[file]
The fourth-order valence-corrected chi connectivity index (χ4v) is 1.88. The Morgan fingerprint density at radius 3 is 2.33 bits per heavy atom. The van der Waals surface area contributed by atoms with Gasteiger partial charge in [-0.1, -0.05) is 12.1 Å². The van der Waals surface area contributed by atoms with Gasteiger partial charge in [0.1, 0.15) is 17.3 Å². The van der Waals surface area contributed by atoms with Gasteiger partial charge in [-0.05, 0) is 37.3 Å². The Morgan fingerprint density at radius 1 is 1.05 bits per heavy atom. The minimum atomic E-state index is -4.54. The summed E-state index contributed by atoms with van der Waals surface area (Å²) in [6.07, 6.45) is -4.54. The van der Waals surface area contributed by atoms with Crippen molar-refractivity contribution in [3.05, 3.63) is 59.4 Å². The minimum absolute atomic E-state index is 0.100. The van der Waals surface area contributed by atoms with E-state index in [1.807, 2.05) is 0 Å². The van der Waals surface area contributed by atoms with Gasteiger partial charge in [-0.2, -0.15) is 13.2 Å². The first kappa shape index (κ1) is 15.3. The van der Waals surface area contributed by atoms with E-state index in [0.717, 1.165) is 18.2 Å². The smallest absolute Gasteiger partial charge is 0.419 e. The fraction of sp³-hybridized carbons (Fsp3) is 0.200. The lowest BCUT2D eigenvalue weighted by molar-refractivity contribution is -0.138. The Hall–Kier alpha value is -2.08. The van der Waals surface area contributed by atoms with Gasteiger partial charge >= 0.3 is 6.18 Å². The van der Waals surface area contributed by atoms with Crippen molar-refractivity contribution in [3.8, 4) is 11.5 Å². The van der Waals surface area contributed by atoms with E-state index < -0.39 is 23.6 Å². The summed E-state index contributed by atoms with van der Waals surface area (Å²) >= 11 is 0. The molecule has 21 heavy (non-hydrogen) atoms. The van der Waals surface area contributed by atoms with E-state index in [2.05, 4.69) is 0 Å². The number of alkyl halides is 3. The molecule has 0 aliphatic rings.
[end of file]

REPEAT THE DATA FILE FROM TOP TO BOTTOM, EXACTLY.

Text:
The fourth-order valence-corrected chi connectivity index (χ4v) is 1.88. The Morgan fingerprint density at radius 3 is 2.33 bits per heavy atom. The van der Waals surface area contributed by atoms with Gasteiger partial charge in [-0.1, -0.05) is 12.1 Å². The van der Waals surface area contributed by atoms with Gasteiger partial charge in [0.1, 0.15) is 17.3 Å². The van der Waals surface area contributed by atoms with Gasteiger partial charge in [-0.05, 0) is 37.3 Å². The Morgan fingerprint density at radius 1 is 1.05 bits per heavy atom. The minimum atomic E-state index is -4.54. The summed E-state index contributed by atoms with van der Waals surface area (Å²) in [6.07, 6.45) is -4.54. The van der Waals surface area contributed by atoms with Crippen molar-refractivity contribution in [3.05, 3.63) is 59.4 Å². The minimum absolute atomic E-state index is 0.100. The van der Waals surface area contributed by atoms with E-state index in [1.807, 2.05) is 0 Å². The van der Waals surface area contributed by atoms with Gasteiger partial charge in [-0.2, -0.15) is 13.2 Å². The first kappa shape index (κ1) is 15.3. The van der Waals surface area contributed by atoms with E-state index in [0.717, 1.165) is 18.2 Å². The smallest absolute Gasteiger partial charge is 0.419 e. The fraction of sp³-hybridized carbons (Fsp3) is 0.200. The lowest BCUT2D eigenvalue weighted by molar-refractivity contribution is -0.138. The Hall–Kier alpha value is -2.08. The van der Waals surface area contributed by atoms with Gasteiger partial charge >= 0.3 is 6.18 Å². The van der Waals surface area contributed by atoms with Crippen molar-refractivity contribution in [3.8, 4) is 11.5 Å². The van der Waals surface area contributed by atoms with E-state index < -0.39 is 23.6 Å². The summed E-state index contributed by atoms with van der Waals surface area (Å²) >= 11 is 0. The molecule has 21 heavy (non-hydrogen) atoms. The van der Waals surface area contributed by atoms with E-state index in [2.05, 4.69) is 0 Å². The number of alkyl halides is 3. The molecule has 0 aliphatic rings.